Hansen and his crew kept Boss, a cane corso, for about a week, according to Brown, who got her dog back after York County detectives went to Hansen's former bail bond business and found him there.

Reiner said Hansen told her he was keeping her client's dog as collateral.

"I said, 'You can't do that,'" Reiner recalled. "He said, "We're keeping it until she tells us where Josh is.'"

No plea in York bail bonds agent's case

Hansen has said he took the dog for "hygienic and health purposes," according to court documents, but Reiner said there are veterinary records from that time period that show Boss was up to date on his shots and in good health.

Had PFA: Brown has said she had no idea where Green was hiding, that she had an active protection-from-abuse order against him at the time and that she called police when he tried to come to her home. She was one of the co-signers on Green's $1,000 bail piece, and Green had missed a court date, according to police.

Hansen went to Brown's home about 7 p.m. Dec. 8, 2015, when she wasn't there. He brought along his former Central Booking Bail Bonds employees Skylar Rhoades and Jesse King.

The trio went into Brown's home and smashed things inside, then called Lancaster City Police and told them there were stolen goods in the apartment, court documents state. Police found nothing stolen but noted it appeared the apartment had been rifled through, documents state.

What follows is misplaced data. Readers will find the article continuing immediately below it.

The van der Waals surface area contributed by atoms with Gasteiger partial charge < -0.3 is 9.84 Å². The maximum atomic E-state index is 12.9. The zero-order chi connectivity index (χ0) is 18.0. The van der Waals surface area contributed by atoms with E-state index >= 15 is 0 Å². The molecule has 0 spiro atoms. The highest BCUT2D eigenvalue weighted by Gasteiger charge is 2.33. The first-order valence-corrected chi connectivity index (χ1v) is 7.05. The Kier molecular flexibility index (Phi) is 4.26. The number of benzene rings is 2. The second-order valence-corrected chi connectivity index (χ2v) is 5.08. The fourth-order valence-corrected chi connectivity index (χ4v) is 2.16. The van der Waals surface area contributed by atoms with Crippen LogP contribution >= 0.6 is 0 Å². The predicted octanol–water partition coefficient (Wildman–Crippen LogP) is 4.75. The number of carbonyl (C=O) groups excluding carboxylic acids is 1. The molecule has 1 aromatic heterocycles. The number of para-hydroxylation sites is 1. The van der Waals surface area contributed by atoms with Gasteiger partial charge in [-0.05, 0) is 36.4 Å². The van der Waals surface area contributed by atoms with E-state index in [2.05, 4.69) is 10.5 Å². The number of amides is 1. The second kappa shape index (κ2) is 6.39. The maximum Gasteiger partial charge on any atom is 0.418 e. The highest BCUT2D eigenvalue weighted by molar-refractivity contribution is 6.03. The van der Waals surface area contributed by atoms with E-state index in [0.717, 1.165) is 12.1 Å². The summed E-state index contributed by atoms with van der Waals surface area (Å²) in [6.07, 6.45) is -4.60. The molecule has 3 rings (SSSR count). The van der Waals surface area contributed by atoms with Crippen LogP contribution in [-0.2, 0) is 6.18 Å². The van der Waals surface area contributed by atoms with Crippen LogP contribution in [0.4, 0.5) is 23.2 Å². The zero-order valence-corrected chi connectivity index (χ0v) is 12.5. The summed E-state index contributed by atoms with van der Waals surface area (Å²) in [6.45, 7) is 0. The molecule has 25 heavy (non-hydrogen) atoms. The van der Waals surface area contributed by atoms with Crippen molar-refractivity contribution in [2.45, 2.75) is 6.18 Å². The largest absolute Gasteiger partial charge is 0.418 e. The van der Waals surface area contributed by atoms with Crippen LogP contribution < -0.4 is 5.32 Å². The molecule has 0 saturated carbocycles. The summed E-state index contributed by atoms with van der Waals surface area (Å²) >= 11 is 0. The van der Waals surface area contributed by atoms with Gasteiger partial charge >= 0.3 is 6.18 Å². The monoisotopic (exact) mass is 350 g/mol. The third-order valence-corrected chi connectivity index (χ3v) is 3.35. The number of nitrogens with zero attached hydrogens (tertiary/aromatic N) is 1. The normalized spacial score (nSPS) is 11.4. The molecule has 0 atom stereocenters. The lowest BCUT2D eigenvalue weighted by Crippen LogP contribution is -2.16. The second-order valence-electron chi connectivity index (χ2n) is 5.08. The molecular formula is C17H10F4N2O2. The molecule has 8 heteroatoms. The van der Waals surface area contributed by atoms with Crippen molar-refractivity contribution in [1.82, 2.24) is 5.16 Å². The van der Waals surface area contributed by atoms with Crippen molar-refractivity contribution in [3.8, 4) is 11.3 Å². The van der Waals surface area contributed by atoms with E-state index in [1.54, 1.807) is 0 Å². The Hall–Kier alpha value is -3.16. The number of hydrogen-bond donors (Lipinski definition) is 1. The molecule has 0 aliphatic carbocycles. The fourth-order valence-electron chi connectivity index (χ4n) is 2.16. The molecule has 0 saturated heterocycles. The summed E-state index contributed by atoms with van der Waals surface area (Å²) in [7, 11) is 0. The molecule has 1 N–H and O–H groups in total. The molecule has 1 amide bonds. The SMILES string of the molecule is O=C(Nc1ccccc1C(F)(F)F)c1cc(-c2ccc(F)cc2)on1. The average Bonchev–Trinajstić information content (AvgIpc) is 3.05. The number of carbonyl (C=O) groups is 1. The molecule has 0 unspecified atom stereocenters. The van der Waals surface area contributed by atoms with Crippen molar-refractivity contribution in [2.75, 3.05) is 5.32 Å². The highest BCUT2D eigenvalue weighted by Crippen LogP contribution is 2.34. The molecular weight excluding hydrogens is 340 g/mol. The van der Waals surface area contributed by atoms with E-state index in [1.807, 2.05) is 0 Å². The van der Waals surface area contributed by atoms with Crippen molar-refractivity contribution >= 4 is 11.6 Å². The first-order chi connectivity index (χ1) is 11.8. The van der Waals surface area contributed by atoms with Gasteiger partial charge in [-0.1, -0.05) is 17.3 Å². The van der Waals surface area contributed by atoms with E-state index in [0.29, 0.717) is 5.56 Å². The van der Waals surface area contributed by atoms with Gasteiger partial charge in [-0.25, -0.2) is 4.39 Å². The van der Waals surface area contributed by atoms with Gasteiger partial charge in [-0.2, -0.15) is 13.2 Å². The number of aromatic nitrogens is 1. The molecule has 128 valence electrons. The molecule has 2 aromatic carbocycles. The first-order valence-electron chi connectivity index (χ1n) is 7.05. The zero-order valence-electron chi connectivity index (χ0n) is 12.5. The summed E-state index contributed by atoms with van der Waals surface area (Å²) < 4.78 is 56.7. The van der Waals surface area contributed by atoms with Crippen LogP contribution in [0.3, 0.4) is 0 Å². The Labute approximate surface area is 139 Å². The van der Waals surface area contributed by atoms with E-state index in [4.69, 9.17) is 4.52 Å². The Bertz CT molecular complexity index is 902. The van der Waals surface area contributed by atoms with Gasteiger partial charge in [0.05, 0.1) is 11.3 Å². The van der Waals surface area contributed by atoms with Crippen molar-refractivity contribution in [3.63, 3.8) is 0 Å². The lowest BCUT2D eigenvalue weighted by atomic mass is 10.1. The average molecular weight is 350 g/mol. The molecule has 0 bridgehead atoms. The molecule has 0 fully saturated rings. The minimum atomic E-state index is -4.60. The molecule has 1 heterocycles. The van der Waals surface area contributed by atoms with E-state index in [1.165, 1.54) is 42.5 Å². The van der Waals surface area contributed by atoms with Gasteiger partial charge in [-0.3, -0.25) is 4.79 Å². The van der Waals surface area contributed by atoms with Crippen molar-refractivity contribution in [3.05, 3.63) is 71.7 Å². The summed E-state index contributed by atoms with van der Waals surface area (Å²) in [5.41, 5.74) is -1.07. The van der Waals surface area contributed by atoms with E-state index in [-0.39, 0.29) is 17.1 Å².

The men then took Boss and left, police said.

They returned a few hours later, accompanied by Michael Hansen Jr., who is Hansen Sr.'s son and who also worked at Central Booking Bail Bonds. The elder Hansen was holding a shotgun, which he pointed at some onlookers, police said.

Brown arrested: The men arrested Brown, but they had no authority to do so, according to court documents.

They took her to the office of former District Judge Walter Groom, where she had an outstanding fine on a summary case, akin in seriousness to a traffic ticket, and that's when Reiner was summoned to represent Brown.

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Groom's office manager later told authorities Hansen had contacted her office and said they were arresting Brown on a fugitive-from-justice warrant, so he'd also bring her in for her unpaid fine, documents state.

York County detectives went to Central Booking Bail Bonds to look for the dog and tried to take a photo of him, but employees there locked the dog in a closet and claimed it came from a crack house, documents state. That's when the detectives called in the York County SPCA, which checked the dog's microchip and determined he was, in fact, Brown's dog, according to police.

Hansen remains charged in York County with theft-related offenses for allegedly pocketing about $2,700 he should have shared with his former surety company, according to charging documents.

Hansen's co-defendants: King, 30, of Thomasville, pleaded guilty in Lancaster County Court on Dec. 27 to simple assault, false imprisonment, defiant trespass, criminal mischief and conspiracy for the Brown incident and was sentenced to six to 12 months in prison, court records state.

Already free on bail, York bondsman facing more charges

In June, he was sentenced in York County Court to eight to 16 years in state prison for aggravated assault and other offenses in an unrelated case, court records state.

Rhoades, 32, of York, remains a fugitive from justice on his Lancaster County charges for the Brown incident, which include defiant trespass, false imprisonment and simple assault.

Hansen Jr., 34, also is charged in the case. He is free on bail, charged with false imprisonment and simple assault, according to court records. His next court appearance is scheduled in May.

— Reach Liz Evans Scolforo at levans@yorkdispatch.com or on Twitter at @LizScolforoYD.